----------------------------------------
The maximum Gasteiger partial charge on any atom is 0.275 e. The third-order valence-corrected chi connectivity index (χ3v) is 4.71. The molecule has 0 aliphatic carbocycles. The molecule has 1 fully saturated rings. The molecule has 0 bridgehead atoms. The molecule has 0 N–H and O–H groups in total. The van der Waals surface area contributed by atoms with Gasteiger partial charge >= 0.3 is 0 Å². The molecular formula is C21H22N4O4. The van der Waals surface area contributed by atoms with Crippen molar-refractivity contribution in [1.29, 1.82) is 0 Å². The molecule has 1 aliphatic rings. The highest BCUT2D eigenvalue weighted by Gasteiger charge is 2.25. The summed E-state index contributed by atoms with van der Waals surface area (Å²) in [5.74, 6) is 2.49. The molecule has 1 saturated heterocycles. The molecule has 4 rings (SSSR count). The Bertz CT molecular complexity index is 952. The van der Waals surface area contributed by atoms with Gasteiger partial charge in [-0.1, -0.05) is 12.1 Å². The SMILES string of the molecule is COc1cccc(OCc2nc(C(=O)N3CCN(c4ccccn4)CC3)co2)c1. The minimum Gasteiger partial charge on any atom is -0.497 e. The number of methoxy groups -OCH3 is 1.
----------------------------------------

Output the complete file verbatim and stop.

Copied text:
The maximum Gasteiger partial charge on any atom is 0.275 e. The third-order valence-corrected chi connectivity index (χ3v) is 4.71. The molecule has 0 aliphatic carbocycles. The molecule has 1 fully saturated rings. The molecule has 0 bridgehead atoms. The molecule has 0 N–H and O–H groups in total. The van der Waals surface area contributed by atoms with Gasteiger partial charge >= 0.3 is 0 Å². The molecular formula is C21H22N4O4. The van der Waals surface area contributed by atoms with Crippen molar-refractivity contribution in [1.29, 1.82) is 0 Å². The molecule has 1 aliphatic rings. The highest BCUT2D eigenvalue weighted by Gasteiger charge is 2.25. The summed E-state index contributed by atoms with van der Waals surface area (Å²) in [5.74, 6) is 2.49. The molecule has 1 saturated heterocycles. The molecule has 4 rings (SSSR count). The Bertz CT molecular complexity index is 952. The van der Waals surface area contributed by atoms with Gasteiger partial charge in [-0.1, -0.05) is 12.1 Å². The SMILES string of the molecule is COc1cccc(OCc2nc(C(=O)N3CCN(c4ccccn4)CC3)co2)c1. The minimum Gasteiger partial charge on any atom is -0.497 e. The number of methoxy groups -OCH3 is 1.